It’s no secret that employers aren’t spending their levy.  

Businesses with a wage bill over £3 million have been paying the apprenticeship levy since April 2017. But although they’re handing over hard-earned cash, employers don’t seem in a rush to make the most of their levy funds.  

In fact, only 13.7% of the levy has been spent on training – leaving £2.3 billion in the pot. All unspent funds left in employers’ levy accounts are wiped after 24 months, meaning most employers are slowly starting to lose money from their NAS accounts every month.  

The apprenticeship levy was a brand-new policy when it was brought in, so this slow start was to be expected. Employers had to get their head around the levy, figure out an apprenticeship strategy, and start the process to hire and train apprentices in their business. It was a huge undertaking, and apprenticeship starts actually fell by 199,100 in one year – from 495,000 starts in 2016/17 academic year to 376,000 in 2017/18.  

This decline was attributed to the change in funding system, so the Government made a few policy updates to make the system more flexible. The amount of time given to employers to spend their funds was extended from 18 months to 24, and the levy reallocation limit was increased from 10% to 25%.  

This increase in levy allocation marked a big change of heart from the Government. When the levy was first introduced, levy funds couldn’t be transferred between employers. They then relaxed the rules so employers could transfer 10% of their funds, and this has been upped again to 25%. It’s far from the 100% transfers many employers wanted, but it’s a step in the right direction.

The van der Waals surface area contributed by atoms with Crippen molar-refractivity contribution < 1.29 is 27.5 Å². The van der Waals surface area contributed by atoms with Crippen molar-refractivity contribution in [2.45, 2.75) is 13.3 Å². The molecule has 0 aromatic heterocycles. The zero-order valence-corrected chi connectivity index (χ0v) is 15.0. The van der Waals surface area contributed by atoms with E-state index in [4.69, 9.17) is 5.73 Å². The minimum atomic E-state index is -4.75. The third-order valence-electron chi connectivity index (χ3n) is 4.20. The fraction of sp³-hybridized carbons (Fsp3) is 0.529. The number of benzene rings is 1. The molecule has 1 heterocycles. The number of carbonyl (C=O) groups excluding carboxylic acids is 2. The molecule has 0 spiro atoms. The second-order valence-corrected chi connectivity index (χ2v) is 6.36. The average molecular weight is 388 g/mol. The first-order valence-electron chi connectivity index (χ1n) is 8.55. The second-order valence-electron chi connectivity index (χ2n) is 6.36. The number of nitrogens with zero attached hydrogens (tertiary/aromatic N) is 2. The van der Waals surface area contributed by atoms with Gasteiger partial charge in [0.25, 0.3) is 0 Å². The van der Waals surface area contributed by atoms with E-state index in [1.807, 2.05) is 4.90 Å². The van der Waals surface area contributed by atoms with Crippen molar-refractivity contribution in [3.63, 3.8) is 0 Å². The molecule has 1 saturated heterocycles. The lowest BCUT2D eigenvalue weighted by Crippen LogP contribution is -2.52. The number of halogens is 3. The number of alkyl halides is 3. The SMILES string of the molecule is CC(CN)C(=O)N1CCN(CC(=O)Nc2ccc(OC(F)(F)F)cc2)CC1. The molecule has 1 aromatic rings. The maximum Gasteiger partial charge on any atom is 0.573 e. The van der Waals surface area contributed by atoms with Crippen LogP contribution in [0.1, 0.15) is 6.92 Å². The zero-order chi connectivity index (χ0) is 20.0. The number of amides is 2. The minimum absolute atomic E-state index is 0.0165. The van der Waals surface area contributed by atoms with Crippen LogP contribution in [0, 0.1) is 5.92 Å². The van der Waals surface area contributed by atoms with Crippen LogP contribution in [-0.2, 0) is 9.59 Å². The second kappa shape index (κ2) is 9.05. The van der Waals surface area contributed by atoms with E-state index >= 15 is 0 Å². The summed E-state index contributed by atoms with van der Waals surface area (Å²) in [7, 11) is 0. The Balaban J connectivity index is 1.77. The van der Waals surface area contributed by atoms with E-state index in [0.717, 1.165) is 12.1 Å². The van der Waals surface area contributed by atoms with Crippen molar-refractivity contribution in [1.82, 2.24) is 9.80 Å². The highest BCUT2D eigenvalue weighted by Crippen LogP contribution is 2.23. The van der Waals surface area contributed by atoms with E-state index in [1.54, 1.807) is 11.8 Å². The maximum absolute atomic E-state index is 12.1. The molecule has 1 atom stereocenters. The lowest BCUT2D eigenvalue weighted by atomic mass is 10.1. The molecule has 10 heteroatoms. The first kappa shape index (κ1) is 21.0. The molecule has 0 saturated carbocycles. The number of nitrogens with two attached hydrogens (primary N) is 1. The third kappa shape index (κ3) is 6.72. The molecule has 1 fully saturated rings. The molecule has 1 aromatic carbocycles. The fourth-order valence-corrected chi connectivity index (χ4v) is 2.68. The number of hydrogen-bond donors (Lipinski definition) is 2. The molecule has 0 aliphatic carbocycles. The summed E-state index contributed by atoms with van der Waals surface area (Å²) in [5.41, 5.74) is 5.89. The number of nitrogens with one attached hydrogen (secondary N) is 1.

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Many large employers have taken up the new transfer offer and have shared 25% of their funds with other employers. While this hasn’t made a huge difference on a national scale, it’s having a big impact for many organisations – including North West Ambulance Service. They received a levy transfer from Royal Mail, who were happy to transfer some of their soon-to-be-out-of-date funds as part of their CSR. Here’s what Tracy Fairhurst, Royal Mail talent development manager, had to say about the process: ‘We met to talk through the deal and agreed a way forward. Literally the next day we connected with NWAS on the NAS service, which took the click of a few buttons – the process was simple and it took minutes to do.’ 

Many other big companies are joining Royal Mail on the feel-good levy-transfer bandwagon – including Manchester City Football Club. 

Levy-payers who don’t spend or transfer their funds within 24 months will have the expired funds removed from their NAS accounts. These expired funds are then allocated to SMEs – so either way, the levy is being spent on apprenticeship training.  

Whether you’re paying the apprenticeship levy or not, apprenticeships are a great option for businesses. They increase productivity, bring fresh ideas to your business, help develop new skills, increase staff engagement, and improve staff retention rates. If you’re thinking about hiring an apprentice, download your free employer starter pack. It covers everything you need to know about apprenticeships – from recruitment to recruitment to responsibilities.  

OneFile is the go-to-software for apprenticeships. Why? Because it has everything you need to deliver outstanding apprenticeships – a built-in eportfolio, learning journal, evaluation scorecard, course builder, reporting suite and off-the-job tracker.  

You can benchmark, record, measure and evaluate learning the way Ofsted wants you to. It’s ideal for the apprenticeship standards... it’s 100% audit ready... and it’s how learners want to learn.

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